So when I heard circles buzzing about the book on the trendy, life-changing organization method known aptly as "KonMari," I knew I was the perfect candidate to try it. The organizing consultant's name is Marie Kondo. These Konverts were made just from reading her book. The real-life Kondo has a three-month-long waiting list. In her native Japan, Kondo says, tidiness is a way of everyday living.
She applies feng shui principles to the tenets of her tidying and ditches long-held organizational beliefs such as cleaning little by little every day, storing items according to the seasons and discarding one item for every item brought into the home. She says that these principles, though meant to help, are the very reasons why we seemingly are never able to maintain our mess. Instead, she advocates for one epic cleaning sweep: Keep only what "sparks joy," discard everything else, and assign a home for everything within your home.
Easier said than done, right? Kondo claims that this can be done but can take anywhere between a few hours to six months. I know what you are thinking—that is a crazy time span. But let me assure you that it can be done. For the purpose of trying the KonMari method myself, I did this in a three-day weekend in the middle of winter when the spring sunshine wasn't going to lure me outside.
My apartment was due for spring cleaning, and I was stuck indoors on a slew of blustery, snowy days, so why not? I had run out of excuses. It was time to take control of my clutter, once and for all. These were the philosophies I had to adopt:. Before you move a single thing, the first step in Kondo's method is to visualize the life you wish to have with a clutter-free space.
A free closet or uncluttered walls isn't deep enough. Dig deeper. What does a life free of clutter mean to you? Maybe it means hosting more parties for your friends or adopting a pet or raising a baby. For me, I visualized a more creative home life: one in which I could bake more, draw more, paint on canvas more a hobby I've all but abandoned since my move to New York.
These things have been put aside for dealing with my everyday messes. And who wouldn't want to spend time with friends over organizing china in the cabinet? Kondo asserts that by discarding things, we're freeing up space for the things we love.
KonMari: How to Clean Up Your Home Once and Never Need to Do It Again
One of the first steps in Kondo's method is to identify what does, indeed, "spark joy" for you. Pick it up don't just observe it from afar on a bookshelf or under-bed storage box , turn it over in your hands, study it—how does this possession make you feel? How do you feel at the idea of discarding it forever? The things that spark true joy for you won't always be rational and in fact, Kondo encourages this intuition.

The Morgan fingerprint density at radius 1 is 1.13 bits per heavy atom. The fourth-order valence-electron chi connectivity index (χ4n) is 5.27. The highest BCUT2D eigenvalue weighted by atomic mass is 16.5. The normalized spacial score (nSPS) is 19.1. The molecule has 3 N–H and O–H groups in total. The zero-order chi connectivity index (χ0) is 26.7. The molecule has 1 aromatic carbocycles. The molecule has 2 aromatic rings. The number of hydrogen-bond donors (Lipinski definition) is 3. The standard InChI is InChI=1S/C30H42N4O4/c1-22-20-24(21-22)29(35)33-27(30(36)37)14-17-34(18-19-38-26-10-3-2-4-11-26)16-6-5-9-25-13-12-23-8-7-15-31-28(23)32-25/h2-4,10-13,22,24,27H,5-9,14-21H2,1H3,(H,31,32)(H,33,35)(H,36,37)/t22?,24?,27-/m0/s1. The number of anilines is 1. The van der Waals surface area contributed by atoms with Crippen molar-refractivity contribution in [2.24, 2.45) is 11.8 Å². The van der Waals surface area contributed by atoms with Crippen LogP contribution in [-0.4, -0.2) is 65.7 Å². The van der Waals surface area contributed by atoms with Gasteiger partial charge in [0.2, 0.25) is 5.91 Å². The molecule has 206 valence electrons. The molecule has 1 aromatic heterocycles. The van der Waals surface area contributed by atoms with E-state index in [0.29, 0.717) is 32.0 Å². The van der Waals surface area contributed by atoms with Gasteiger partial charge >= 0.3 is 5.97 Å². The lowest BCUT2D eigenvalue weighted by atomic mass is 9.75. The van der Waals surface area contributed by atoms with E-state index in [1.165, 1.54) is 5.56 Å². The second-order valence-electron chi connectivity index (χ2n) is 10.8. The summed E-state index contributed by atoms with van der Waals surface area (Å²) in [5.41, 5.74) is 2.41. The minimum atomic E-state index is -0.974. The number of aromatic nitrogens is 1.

Lesson 1: Let Go of Things to Make Room for the Things That Matter
There is an excerpt from book when she refers to one such item in her home—her Kiccoro T-shirt; it's a memento from an expo she attended years ago and despite scoffing from others "How can you keep this? Aren't you embarrassed? How can you wear that? You should throw it away This is one of the little lies we tell ourselves.
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And with basically zero time to spare our first weeklong summer renters arrive this Saturday and we actually have some early-birds staying on one side right now until Saturday since we finished in the nick of time and they inquired with just enough time to squeeze them in! This is what it looked like when. A new study also concluded some shocking-to-us things about millennial dads versus their baby boomer counterparts — and we have some big feelings about one aspect of the results.
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Plus, more design norms from around the world and our picks for summer entertainment. They pass. We recently made two big changes to our shopping habits that are having both positive and negative repercussions. This is the story of how not one, but two tables got a complete refresh thanks to a little elbow grease and, well, a lot of sanding.
Since the duplex has two dining spaces one on each side we obviously needed two dining tables. For one side we planned to use our old dining table,. After over a year and a half of renovation, the duplex officially hosted its first overnight guests!!!